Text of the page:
Las Vegas is one of America’s most well-known cities with close to 43 million people visiting annually and a population of more than 613,000. Over the last few years, it has made great strides in utilizing technology to enhance services for its citizens, customers and millions of visitors.
Michael Sherwood leads the mega-sized resort city’s IT Department with an eye always on the future and a hand on daily data needs.
From your perspective, what is the IT Department’s role in government and how do you feel it has evolved over the years?
Sherwood: Our role revolves around helping internal departments deliver their specific services more efficiently and effectively. This includes access to information and tools which help them in making well defined decisions. The role of technology has been evolving and will continue to evolve.
Several years ago, technology centered around supporting hardware and systems. Today systems and technology are easier to use, so technology workers now need to be knowledge workers and futurists, in order to provide value to their organizations and the community.
As a technology leader working within the public sector what specific technologies interest you?
Sherwood: Artificial intelligence, augmented reality, Internet of Things and cloud-based technologies.
Is there a specific technology initiative that your department was involved in that you are most proud of?
Sherwood: We are proud of many of the technology initiatives we are currently undertaking, of most importance is our innovation district which is changing the way the city handles traffic and decision making through the use of technology and the use of real time data collection with sensors.
We have also started development of new services, such as our open data portal, geo commons (open mapping portal) and our use of new technologies such as the skills the city built on the Amazon Echo platform.
When attempting to adopt or implement new technologies in your government, what specific challenges has your department faced?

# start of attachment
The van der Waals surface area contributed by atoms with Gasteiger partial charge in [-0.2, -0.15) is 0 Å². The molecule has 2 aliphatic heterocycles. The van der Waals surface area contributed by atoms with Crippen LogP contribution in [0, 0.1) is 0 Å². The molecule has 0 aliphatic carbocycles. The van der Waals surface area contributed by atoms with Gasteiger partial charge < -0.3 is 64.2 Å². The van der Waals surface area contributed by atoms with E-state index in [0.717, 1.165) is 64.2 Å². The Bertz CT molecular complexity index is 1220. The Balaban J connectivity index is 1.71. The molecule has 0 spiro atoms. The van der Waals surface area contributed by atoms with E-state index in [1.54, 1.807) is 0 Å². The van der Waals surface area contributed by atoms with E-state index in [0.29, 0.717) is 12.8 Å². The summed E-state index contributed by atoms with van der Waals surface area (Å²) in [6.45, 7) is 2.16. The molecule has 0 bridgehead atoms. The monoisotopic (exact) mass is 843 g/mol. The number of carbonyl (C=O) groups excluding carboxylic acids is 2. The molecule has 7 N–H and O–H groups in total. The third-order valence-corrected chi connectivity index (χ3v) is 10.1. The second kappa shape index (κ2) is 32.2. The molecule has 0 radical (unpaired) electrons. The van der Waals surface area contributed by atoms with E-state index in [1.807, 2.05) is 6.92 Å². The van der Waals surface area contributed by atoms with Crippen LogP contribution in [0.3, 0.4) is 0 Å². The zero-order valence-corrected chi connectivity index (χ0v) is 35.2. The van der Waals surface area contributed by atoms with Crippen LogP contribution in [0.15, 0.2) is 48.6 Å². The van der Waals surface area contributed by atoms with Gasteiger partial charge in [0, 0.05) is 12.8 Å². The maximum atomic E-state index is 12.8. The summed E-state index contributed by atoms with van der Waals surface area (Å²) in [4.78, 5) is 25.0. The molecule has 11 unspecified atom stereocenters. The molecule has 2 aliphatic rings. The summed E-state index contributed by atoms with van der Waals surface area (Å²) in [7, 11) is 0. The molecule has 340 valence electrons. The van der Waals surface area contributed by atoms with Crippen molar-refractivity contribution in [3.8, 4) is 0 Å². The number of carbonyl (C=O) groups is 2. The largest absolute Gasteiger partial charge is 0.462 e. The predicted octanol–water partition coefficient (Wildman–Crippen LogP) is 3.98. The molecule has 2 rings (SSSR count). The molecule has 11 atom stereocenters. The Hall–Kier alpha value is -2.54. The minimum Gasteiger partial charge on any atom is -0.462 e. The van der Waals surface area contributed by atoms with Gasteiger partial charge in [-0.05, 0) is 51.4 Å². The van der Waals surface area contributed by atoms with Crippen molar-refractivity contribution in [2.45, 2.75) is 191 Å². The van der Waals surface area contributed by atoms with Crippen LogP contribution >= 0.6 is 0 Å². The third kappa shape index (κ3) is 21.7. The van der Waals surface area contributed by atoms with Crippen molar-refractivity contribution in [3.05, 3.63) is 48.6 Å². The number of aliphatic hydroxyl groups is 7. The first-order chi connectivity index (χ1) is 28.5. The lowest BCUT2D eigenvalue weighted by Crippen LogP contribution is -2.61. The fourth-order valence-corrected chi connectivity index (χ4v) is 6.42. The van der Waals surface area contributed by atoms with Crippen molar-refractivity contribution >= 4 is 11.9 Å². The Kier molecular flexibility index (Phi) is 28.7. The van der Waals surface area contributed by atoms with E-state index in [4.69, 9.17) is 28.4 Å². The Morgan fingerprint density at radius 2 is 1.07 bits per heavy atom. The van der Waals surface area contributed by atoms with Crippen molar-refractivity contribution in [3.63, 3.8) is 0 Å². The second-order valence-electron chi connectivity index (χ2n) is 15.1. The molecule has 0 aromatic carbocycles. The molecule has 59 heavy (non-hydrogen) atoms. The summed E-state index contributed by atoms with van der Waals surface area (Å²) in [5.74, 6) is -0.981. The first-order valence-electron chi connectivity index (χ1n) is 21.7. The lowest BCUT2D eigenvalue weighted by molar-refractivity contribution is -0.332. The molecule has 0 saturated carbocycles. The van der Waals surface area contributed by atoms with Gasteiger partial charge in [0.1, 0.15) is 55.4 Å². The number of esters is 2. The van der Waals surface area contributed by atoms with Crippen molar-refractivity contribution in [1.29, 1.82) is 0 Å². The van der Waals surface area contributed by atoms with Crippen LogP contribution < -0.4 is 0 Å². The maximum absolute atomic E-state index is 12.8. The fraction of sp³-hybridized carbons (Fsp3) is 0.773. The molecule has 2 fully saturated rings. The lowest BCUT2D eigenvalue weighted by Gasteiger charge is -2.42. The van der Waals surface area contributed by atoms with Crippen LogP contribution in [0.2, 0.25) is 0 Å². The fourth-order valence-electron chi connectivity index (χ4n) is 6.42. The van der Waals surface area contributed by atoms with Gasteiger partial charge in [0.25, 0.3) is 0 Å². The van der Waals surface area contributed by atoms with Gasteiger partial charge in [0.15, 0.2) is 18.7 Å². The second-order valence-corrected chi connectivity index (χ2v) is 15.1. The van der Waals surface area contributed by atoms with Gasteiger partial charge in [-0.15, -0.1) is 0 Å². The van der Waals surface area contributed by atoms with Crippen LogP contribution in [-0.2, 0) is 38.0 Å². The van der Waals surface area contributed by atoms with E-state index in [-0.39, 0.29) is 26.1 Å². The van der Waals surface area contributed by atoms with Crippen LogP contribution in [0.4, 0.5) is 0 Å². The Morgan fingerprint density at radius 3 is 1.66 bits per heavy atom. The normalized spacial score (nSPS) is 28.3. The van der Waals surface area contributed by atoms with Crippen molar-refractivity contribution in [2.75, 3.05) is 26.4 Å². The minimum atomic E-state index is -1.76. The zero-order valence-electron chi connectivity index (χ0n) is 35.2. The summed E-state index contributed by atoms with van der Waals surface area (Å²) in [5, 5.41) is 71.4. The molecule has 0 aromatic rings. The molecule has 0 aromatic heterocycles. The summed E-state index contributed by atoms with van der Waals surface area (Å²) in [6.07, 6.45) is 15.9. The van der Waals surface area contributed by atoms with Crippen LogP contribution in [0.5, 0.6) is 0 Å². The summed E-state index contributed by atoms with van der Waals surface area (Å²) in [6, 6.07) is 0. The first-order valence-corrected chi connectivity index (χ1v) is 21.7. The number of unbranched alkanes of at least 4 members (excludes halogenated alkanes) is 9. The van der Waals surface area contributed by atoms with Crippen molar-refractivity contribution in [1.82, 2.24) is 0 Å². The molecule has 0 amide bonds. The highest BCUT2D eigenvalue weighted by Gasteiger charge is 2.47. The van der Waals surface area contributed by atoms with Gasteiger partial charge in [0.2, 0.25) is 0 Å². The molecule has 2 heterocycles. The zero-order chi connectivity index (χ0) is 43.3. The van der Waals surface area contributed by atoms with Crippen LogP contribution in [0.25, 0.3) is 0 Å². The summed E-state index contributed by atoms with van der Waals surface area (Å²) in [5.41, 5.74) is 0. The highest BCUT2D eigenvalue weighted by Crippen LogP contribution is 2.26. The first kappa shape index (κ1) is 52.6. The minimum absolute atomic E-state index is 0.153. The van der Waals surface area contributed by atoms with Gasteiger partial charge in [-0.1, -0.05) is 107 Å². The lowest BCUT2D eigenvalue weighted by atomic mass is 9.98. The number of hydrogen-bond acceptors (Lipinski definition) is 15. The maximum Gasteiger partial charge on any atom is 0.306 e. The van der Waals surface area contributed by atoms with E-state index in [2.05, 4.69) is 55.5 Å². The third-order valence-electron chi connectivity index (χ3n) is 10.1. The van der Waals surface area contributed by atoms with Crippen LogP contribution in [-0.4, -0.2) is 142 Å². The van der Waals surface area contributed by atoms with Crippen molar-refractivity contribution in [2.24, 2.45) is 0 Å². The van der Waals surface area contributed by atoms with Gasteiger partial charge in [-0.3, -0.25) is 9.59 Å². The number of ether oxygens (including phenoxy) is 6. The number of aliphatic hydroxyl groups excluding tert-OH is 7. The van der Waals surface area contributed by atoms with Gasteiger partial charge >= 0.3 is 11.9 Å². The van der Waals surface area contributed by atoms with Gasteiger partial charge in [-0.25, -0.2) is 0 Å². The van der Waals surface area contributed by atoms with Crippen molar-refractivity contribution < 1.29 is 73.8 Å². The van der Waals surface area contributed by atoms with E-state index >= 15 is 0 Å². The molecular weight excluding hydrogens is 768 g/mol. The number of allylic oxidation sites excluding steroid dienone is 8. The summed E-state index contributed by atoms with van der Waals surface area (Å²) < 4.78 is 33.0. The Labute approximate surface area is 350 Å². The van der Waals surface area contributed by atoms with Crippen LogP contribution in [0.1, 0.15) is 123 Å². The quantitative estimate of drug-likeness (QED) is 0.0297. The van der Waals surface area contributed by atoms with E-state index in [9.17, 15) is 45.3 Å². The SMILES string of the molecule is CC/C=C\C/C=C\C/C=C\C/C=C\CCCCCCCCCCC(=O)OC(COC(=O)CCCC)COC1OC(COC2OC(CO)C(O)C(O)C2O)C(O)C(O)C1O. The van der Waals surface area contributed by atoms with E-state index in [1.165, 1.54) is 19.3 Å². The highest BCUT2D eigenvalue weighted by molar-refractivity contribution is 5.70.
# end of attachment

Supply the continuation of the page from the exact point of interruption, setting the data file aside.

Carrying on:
Sherwood: Funding is always a challenge, one must develop business use cases to ensure success and to ensure goals and objectives are met. The ability to adapt and change quickly and look for other solutions is always a good practice.
Gaining buy-in from major stakeholders to invest in technology is also difficult when funding and resources are limited.
Have you established any best practices for when your government adopts or implements new technologies that you can share with us?
Sherwood: Do not be afraid to fail. Many organizations never undertake a project for fear of failure.
Undertake a small pilot project rather than going with a larger broader implementation. This limits exposure and allows you to learn and make modifications throughout the process. Once you have a successful framework, you can then replicate the process without fear and with assurance of success and cost.
Any final thoughts on technology’s purpose when it comes to a government’s citizens and employees?
Sherwood: The future is wide open, citizen engagement, the Internet of Things and artificial intelligence will really change the way government interfaces with citizens and visitors in ways we are only beginning to understand.
The ability to customize and develop unique user experiences will improve efficiency and create new interactions that will drastically change an individual’s satisfaction within the communities they reside in. Cities who do not embrace these technologies and methodologies will be left behind.
EfficientGov’s CTO Download column highlights the work of civic IT leaders that achieve notable, forward-thinking technical solutions that change the game for their local governments. Who they are, what they believe and their approaches advance cities governing under limited resources.
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